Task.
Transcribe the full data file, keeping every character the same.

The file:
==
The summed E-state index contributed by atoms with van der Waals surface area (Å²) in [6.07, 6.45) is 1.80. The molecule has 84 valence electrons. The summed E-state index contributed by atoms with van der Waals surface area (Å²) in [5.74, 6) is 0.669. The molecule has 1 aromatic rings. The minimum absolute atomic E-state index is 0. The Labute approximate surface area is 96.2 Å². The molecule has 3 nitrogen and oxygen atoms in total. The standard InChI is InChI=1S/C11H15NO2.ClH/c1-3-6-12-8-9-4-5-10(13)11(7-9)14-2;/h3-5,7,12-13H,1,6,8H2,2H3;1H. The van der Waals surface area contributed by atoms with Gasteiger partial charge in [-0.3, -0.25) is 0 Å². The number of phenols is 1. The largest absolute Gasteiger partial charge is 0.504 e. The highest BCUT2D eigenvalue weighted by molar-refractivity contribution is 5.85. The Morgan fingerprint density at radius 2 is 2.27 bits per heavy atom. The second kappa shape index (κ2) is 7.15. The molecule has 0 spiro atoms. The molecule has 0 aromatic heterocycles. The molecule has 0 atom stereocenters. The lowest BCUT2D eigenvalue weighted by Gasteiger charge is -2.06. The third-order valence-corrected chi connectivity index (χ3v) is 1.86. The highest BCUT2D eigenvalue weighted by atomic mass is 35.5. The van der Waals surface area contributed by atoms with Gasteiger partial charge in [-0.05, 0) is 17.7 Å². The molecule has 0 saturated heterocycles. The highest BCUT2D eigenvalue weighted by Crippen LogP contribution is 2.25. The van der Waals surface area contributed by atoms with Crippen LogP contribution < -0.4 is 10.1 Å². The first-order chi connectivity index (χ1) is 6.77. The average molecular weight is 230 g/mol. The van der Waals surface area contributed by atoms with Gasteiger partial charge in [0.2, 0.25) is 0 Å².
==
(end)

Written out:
The summed E-state index contributed by atoms with van der Waals surface area (Å²) in [6.07, 6.45) is 1.80. The molecule has 84 valence electrons. The summed E-state index contributed by atoms with van der Waals surface area (Å²) in [5.74, 6) is 0.669. The molecule has 1 aromatic rings. The minimum absolute atomic E-state index is 0. The Labute approximate surface area is 96.2 Å². The molecule has 3 nitrogen and oxygen atoms in total. The standard InChI is InChI=1S/C11H15NO2.ClH/c1-3-6-12-8-9-4-5-10(13)11(7-9)14-2;/h3-5,7,12-13H,1,6,8H2,2H3;1H. The van der Waals surface area contributed by atoms with Gasteiger partial charge in [-0.3, -0.25) is 0 Å². The number of phenols is 1. The largest absolute Gasteiger partial charge is 0.504 e. The highest BCUT2D eigenvalue weighted by molar-refractivity contribution is 5.85. The Morgan fingerprint density at radius 2 is 2.27 bits per heavy atom. The second kappa shape index (κ2) is 7.15. The molecule has 0 spiro atoms. The molecule has 0 aromatic heterocycles. The molecule has 0 atom stereocenters. The lowest BCUT2D eigenvalue weighted by Gasteiger charge is -2.06. The third-order valence-corrected chi connectivity index (χ3v) is 1.86. The highest BCUT2D eigenvalue weighted by atomic mass is 35.5. The van der Waals surface area contributed by atoms with Gasteiger partial charge in [-0.05, 0) is 17.7 Å². The molecule has 0 saturated heterocycles. The highest BCUT2D eigenvalue weighted by Crippen LogP contribution is 2.25. The van der Waals surface area contributed by atoms with Crippen LogP contribution < -0.4 is 10.1 Å². The first-order chi connectivity index (χ1) is 6.77. The average molecular weight is 230 g/mol. The van der Waals surface area contributed by atoms with Gasteiger partial charge in [0.2, 0.25) is 0 Å².